Drug Tolerance Definition | Detox Plus UK

Drug tolerance describes an individual’s reduced reaction to a drug following its repeated use.

With repeated use, the body adapts to the continual presence of the substance. For example, when alcohol or cocaine is used for a long time, a higher volume dose must be taken to achieve the same effect.

Tolerance usually develops because the body wants to get rid of toxic substances as efficiently as possible, which is done by speeding up the drug’s metabolism. For example, increased amounts of the ‘alcohol dehydrogenase’ liver enzymes will be produced to counteract increasing alcohol consumption. Also, tolerance occurs because the number of sites (cell receptors) the drug attaches to, or the strength of the bond (affinity) between the receptor and drug decreases.

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Tolerance, dependence or addiction?

Scientists still don’t fully understand exactly why tolerance occurs in some people. With tolerance, certain cell receptors in the body that activate when the drug is present stop responding like they once did. Your body might also clear the medication faster. 

If someone is dependent on a substance, if the drug isn’t present, or if the dose is suddenly reduced, they might experience withdrawal symptoms.

 Depending on the substance, withdrawal symptoms can be mild or severe. Here are some examples of withdrawal symptoms:

  • Nausea or vomiting
  • Insomnia
  • Tremors or shakes
  • Anxiety
  • Psychosis
  • Seizures

If your body is dependent on a drug, it’s important not abruptly to stop taking it. Your doctor can put you on a schedule to gradually ease off the drug to avoid withdrawal symptoms. They can also recommend resources like rehabilitation or therapy to support you.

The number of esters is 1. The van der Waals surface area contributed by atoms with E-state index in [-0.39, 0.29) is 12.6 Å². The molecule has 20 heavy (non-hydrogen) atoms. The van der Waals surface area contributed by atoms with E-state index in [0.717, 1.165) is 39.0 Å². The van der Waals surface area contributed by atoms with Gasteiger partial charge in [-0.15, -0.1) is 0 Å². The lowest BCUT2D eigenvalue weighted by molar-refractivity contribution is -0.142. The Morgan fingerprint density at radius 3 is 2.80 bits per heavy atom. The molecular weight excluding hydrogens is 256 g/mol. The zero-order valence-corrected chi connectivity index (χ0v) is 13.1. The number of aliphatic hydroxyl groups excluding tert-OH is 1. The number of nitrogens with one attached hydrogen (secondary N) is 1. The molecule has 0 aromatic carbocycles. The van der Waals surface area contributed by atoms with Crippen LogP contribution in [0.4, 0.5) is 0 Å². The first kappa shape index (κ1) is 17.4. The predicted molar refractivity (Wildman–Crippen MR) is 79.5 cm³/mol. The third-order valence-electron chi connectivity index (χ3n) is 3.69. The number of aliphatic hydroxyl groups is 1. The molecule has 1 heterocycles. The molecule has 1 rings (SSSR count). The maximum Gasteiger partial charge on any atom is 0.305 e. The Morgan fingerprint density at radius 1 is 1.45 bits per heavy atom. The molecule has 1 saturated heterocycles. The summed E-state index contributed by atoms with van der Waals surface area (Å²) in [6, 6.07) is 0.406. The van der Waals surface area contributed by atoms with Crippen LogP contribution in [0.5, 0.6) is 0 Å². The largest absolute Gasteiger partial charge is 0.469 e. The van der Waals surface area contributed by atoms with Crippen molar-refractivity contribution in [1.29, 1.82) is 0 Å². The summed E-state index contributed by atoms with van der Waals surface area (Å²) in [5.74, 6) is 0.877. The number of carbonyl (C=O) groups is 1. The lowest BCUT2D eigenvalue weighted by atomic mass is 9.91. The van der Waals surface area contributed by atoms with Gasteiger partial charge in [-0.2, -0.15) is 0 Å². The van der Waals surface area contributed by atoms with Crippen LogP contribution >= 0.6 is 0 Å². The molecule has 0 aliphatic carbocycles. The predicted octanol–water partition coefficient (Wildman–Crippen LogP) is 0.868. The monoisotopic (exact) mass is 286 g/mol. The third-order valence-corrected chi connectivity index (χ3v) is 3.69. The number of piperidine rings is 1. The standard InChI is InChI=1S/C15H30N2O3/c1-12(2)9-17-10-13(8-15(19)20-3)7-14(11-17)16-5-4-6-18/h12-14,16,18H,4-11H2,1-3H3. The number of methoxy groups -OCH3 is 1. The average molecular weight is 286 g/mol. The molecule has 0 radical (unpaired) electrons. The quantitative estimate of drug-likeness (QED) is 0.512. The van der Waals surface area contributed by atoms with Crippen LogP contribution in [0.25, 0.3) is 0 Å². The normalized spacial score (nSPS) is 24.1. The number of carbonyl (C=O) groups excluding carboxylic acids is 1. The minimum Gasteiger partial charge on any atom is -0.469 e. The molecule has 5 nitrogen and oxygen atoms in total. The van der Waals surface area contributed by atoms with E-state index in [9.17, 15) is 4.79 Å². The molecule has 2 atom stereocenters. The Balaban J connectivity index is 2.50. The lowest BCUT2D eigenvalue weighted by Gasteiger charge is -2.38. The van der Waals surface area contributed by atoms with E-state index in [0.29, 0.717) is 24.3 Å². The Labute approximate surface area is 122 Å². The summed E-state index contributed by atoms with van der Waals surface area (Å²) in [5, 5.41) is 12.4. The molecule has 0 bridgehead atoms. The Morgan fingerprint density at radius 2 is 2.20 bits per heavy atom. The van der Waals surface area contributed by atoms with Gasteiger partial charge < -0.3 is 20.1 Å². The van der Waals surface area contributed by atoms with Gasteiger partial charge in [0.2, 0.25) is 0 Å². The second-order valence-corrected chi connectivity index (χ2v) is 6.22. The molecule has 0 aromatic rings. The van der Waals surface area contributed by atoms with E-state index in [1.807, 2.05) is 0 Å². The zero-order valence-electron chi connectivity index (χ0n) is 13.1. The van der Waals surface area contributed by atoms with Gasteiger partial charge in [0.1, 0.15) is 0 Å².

Addiction involves changes in brain activity, such as the neurotransmitter dopamine is repeatedly triggered and increases drug cravings. Despite the potential for harm, someone with a drug addiction will continue to abuse a substance.

What are the risks of drug tolerance?

Risks from developing tolerance can include:

  • More side effects from an increased dose.
  • Potential overdose
  • Addiction
  • Relapse or flare-up of the condition

Medication types and tolerance

Examples of drugs you can become tolerant of are:

Anti-depressants: sometimes, the effects of anti-depressants can wear off, which can sometimes lead to patients taking higher doses to curb their depression. Unfortunately, this can lead to an anti-depressant addiction.

Antibiotics: weakened effects and drug resistance can occur.

Anxiolytics: tolerance and dependence may occur. For example, after regular use for insomnia for a longer period, some sleeping pills, such as benzodiazepines or benzodiazepine agonists, such as zolpidem or zopiclone, may stop working as you build a tolerance to the medication. It’s theorised that the medication’s effects on GABA is the root cause.

Drugs for Cancer: multi-drug tolerance can develop sometimes, but a ‘drug holiday’ can sometimes reset effectiveness.

Reducing drug tolerance

Your doctor might slowly stop the medication and restart it after a break.  This gives your body a chance to reset. It doesn’t always work long-term, but it can be one option to try.

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